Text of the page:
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A friend took me on my first visit to Mose’s home on Sayre Street back in the early 1980s. After that, I used to go often. I was fascinated listening to him tell stories and show me his current paintings on the walls and his “pure paint” in its cabinet at the foot of his bed, also there in the living room. I found out that “pure paint” was gallon cans of exterior house paint, first oil-based, then later, water-based latex, which dried faster. He was so prolific, he needed faster drying paint, and whatever colors were in the cabinet were the colors of his latest art pieces. He painted them while seated on his bed, his walker close at hand.

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As time passed, I started taking him pieces of wood left over from my neighborhood construction sites and he seemed pleased to have some unusual shapes to use. In the early 1990s, I redecorated my kitchen and asked Mose if he’d create a painting for me of strawberries to hang in that room. I brought a bowl full for him to use as a guide, but he was more interested in eating them. Several weeks later, I visited again and there was my strawberry painting. I think it may be one of a kind. I really cherish it. But, more than that, I cherish my times visiting with this gentle man, hearing his stories and witnessing his love of life. He was truly inspirational. I was saddened to hear of his passing in 2006 at the age of 82.

Mose Tolliver’s work has appeared at such renowned institutions as the High Museum of Art in Atlanta, The American Folk Art Museum in New York, The American Visionary Art Museum in Baltimore, The New Orleans Museum of Art, The Milwaukee Art Museum and many more throughout the world.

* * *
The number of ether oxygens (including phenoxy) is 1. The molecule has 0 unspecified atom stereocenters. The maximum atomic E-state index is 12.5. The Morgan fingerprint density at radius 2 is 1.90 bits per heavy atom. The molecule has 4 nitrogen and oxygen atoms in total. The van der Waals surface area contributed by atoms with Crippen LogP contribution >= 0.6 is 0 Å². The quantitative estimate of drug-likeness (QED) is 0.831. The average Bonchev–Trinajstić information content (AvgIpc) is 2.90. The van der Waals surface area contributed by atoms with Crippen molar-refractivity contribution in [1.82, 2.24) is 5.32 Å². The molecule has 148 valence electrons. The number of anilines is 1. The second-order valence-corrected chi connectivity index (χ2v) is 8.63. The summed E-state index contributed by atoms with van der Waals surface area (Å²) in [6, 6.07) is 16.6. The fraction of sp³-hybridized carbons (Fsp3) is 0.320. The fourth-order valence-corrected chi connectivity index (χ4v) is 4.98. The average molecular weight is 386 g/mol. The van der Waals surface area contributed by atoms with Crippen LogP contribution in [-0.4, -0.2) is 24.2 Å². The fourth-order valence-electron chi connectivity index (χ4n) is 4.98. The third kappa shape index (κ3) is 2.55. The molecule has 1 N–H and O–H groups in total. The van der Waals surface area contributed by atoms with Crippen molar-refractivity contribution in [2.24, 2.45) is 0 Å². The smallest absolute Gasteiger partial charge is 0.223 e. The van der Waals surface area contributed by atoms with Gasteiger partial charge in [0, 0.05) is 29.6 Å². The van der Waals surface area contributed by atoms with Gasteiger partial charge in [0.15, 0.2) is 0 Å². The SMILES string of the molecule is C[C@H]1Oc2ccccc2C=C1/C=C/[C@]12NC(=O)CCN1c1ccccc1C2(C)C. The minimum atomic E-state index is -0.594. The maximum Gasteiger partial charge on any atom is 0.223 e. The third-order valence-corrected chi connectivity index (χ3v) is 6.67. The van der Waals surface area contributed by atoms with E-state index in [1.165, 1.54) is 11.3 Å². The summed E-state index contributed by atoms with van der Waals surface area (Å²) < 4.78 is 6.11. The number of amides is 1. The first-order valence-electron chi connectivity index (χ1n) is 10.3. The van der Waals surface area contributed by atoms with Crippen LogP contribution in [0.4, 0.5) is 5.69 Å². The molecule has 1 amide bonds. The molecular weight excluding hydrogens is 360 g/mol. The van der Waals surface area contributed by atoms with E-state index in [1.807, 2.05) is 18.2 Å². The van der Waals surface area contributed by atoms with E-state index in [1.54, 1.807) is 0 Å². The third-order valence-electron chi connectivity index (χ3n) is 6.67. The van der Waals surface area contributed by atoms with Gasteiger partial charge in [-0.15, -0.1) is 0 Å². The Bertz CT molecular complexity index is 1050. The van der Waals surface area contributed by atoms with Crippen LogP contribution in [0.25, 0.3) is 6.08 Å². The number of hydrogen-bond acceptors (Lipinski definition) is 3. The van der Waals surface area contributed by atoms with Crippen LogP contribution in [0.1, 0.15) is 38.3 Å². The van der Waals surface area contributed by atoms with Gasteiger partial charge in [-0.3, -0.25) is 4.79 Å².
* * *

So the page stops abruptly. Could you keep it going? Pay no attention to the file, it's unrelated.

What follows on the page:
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Filed under Art, musings

NAME RECOGNITION

Claire Collins is the author of  ‘Fate and Destiny’ and ‘Images of Betrayal’

 

The other day, I was a patient waiting patiently for the nurse to call my name. I grabbed the magazine closest to me on the waiting room table and perused the pages. The publication was an interior decorating magazine aimed at people who have six figures to spare. Each of the rooms was decorated with an abundance of top-dollar items designed by well-known names and firms in their circles.

 

I have no idea who they were. 

 

Obviously, I am not in that circle. On one cream colored wall was a framed drawing in a childlike scratch of x’s and o’s. My thought? How sweet, the wealthy homeowners framed artwork created by their child or grandchild.

 

Nope. The artwork, which looked exactly like something one of my kids would have rendered at the age of three, was some kind of a big deal by some famous artist.

 

I can’t remember his name and it really isn’t important to me, however it does make me want to give the kids a pack of crayons and some poster board and see if I can’t get rich selling their scribbles as art since that seems to be all the latest rage.

 

Books are similar. People will buy any book written by an author they have heard of, even if the book itself isn’t any good. There are forums across the internet devoted to authors who have created one good book, and a lot of mediocre books. Readers rave about how many they have read and the plot points of each, and if anyone disagrees with the fanatical ravings, then they are immediately quartered and drawn by the other members of the group.

 

Now, I am off to go find an artists page and let the fanatics there know that if they insist on adorning their walls with a particular style of impressionist artwork, I can get them quality originals for a fraction of the price. All I have to do is build the name recognition.

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Filed under books, fiction, life, musings, writing